1. How valuable has been the Bicentennial’s ‘adjustment’ of Singapore’s historical narrative?
  1. What should be some of the tasks and responsibilities of the historian in helping to shape a nation’s historical narrative?


Why Raffles Is Still Standing: Colonialism, Migration and Singapore’s Scripting of the Present

Agreeing with the urgent need to ‘revise’ conventional understandings about Singapore’s history, Sai Siew Min draws our attention however to “the incompatibility between narrative and occasion”. Ultimately the focus on 1819 as a point of reference undermines the stated intention of properly interrogating a history built around colonialism. Sai proceeds to address the politically correct language deployed to avoid a clear disavowal and indictment of colonial rule and its institutions, even as those structures and ways of thinking remain entrenched up to this day.

  1. It seems like the immigrant rags-to-riches story maintains a powerful hold on how we understand Singapore’s history. How has this affected the way we see ourselves in relation to our immediate region?
  1. Can Singapore ever undo the patterns of racial stereotyping and prejudice left behind by colonial ideas about race and difference?


Finding Merdeka in a World of Statues: Singapore’s Colonial Pageant Remade and Unmade

Faris Joraimi provides an account of how Singapore has celebrated 1819 as its foundational moment from the colonial period to the present, in the process, building up and re-making the Raffles cult. Critiquing the new narrative put up in 700 Hundred Years: A History of Singapore, Faris contends that 1819 and the Raffles cult has not been dislodged but partakes in the august tradition of colonial and neo-colonial pageantry. Turning to literary, artistic and intellectual traditions in the Malay world,  Faris points to the possibilities of a Merdeka history and future by showcasing multiple examples, past and present, of critical interventions dismantling the pageantry.

  1. How is Sang Nila Utama portrayed in the Bicentennial celebrations and the 700 Hundred Years: A History of Singapore? Why is Sang Nila Utama a crucial figure in the history of Singapore?

  2. What is your understanding of ‘the Malay world?’ Do you think the concept of ‘the Malay world’ is relevant to Singapore? Why and why not?


Malay Literary Intelligentsia and Colonialism: A Stunted Discourse

Azhar Ibrahim’s chapter aims to resurrect the anti-colonial narratives and sentiments of the Malay intelligentsia in a Malayan context which includes Singapore. Mining the critical work done by Malay intellectuals and reading them anew through writers and scholars theorising colonialism and the post-colonial condition elsewhere, Azhar thinks through the costs, effects and implications of the elimination of an active anti-colonial discourse in Singapore. Written with passion and verve reminiscent of the intellectual tradition he now resurrects, the chapter raises the place of affect in Singapore’s intellectual and history writing.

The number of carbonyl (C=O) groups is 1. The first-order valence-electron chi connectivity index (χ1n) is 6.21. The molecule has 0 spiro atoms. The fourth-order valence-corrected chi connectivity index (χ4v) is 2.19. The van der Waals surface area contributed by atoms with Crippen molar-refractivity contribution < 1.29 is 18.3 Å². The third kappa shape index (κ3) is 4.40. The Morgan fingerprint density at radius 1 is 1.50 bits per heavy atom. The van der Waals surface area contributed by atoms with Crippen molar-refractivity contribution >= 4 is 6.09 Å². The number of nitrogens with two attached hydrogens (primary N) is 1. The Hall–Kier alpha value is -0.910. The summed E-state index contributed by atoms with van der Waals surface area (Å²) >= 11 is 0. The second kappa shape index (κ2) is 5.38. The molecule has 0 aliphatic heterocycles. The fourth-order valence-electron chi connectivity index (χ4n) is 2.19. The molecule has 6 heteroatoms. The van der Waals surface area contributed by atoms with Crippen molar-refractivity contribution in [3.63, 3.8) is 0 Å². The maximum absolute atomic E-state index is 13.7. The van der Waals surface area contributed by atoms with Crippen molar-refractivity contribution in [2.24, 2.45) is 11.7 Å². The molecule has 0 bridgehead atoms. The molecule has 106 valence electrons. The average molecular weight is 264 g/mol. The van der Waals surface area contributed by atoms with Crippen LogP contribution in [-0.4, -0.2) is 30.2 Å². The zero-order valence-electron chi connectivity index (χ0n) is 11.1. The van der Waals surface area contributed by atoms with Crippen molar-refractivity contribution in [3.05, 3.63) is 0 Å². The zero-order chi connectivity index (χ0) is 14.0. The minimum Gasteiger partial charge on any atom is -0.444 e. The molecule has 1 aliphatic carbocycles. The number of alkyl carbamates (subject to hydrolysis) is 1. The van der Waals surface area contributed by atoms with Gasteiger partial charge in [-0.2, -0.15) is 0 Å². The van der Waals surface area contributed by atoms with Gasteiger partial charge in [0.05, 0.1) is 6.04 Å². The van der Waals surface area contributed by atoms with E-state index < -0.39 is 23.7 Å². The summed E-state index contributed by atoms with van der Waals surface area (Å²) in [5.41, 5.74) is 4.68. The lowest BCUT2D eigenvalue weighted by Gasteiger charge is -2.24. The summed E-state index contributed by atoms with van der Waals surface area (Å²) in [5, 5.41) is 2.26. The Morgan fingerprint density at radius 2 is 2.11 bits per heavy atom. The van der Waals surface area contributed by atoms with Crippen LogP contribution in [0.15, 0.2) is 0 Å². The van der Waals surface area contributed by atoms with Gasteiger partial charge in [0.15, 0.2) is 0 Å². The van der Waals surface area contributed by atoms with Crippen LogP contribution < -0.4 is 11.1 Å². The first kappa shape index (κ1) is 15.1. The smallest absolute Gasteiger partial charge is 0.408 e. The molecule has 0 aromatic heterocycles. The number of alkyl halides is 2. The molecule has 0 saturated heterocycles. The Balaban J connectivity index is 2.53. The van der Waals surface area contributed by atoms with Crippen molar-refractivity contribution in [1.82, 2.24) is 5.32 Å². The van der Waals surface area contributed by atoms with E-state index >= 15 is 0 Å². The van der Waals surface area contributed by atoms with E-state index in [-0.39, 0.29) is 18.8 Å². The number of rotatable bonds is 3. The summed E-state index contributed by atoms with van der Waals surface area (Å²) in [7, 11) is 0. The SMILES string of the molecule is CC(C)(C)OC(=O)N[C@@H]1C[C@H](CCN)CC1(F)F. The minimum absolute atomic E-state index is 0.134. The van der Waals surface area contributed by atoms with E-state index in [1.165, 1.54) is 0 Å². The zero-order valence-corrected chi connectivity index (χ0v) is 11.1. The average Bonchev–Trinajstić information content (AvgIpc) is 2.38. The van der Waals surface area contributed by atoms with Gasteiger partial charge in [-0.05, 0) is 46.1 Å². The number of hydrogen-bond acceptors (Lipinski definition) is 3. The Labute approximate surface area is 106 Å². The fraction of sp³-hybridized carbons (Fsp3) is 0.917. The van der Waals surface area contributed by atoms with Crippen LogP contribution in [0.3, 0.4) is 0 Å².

1. What genres of the ‘anti-colonial’ writing did this chapter showcase?

  2. What did ‘anti-colonial’ mean for the different Malay intellectuals and scholars discussed in the chapter? What specific critiques of colonialism did they raise?  


Opening the Bicentennial: Historical Plurality in Sean Cham’s Art

Nicholas Lua uses the work of an artist, Sean Cham, to explore the contradictions and tensions between the apparent singularity of the Bicentennial narrative and the plurality of voices that it claims to also encompass. Through a close examination of Sean Cham’s art, Lua shows how ‘history,’ in being intensely personal and subjective can also be disruptive of ‘big histories’ and national narratives. Weaving in multiple dates, years and numbers into his analysis, Lua questions whether 2019 represents a milestone or simply another moment in the historical consciousness of Singaporeans.

  1. How did Sean Cham’s approach to history disrupt “the Singapore Story” and the Bicentennial narrative?

  2. The writer argued that Sean Cham’s art pointed to the possibility of using art to interrogate history. What is the relationship between ‘art’ and ‘history’? Is ‘art’ always intensely personal and subjective and is ‘history’ always its polar opposite?


“Giving up an Attachment to Power”: An Interview with Jimmy Ong

Yogyakarta-based Singaporean artist Jimmy Ong discusses how his works over the past 18 years have engaged with the national obsession with Raffles. He grapples with how his practice itself reproduces a kind of colonial power dynamic, as reflected in his reliance on studio assistants to produce his works. Shifting between explorations of Chineseness in Java, identification with the Sultan of Yogyakarta, and his personal politics of desire as an Asian gay man, Ong negotiates layers of relational identity and how they are in some ways all touched by the colonial legacy of Raffles.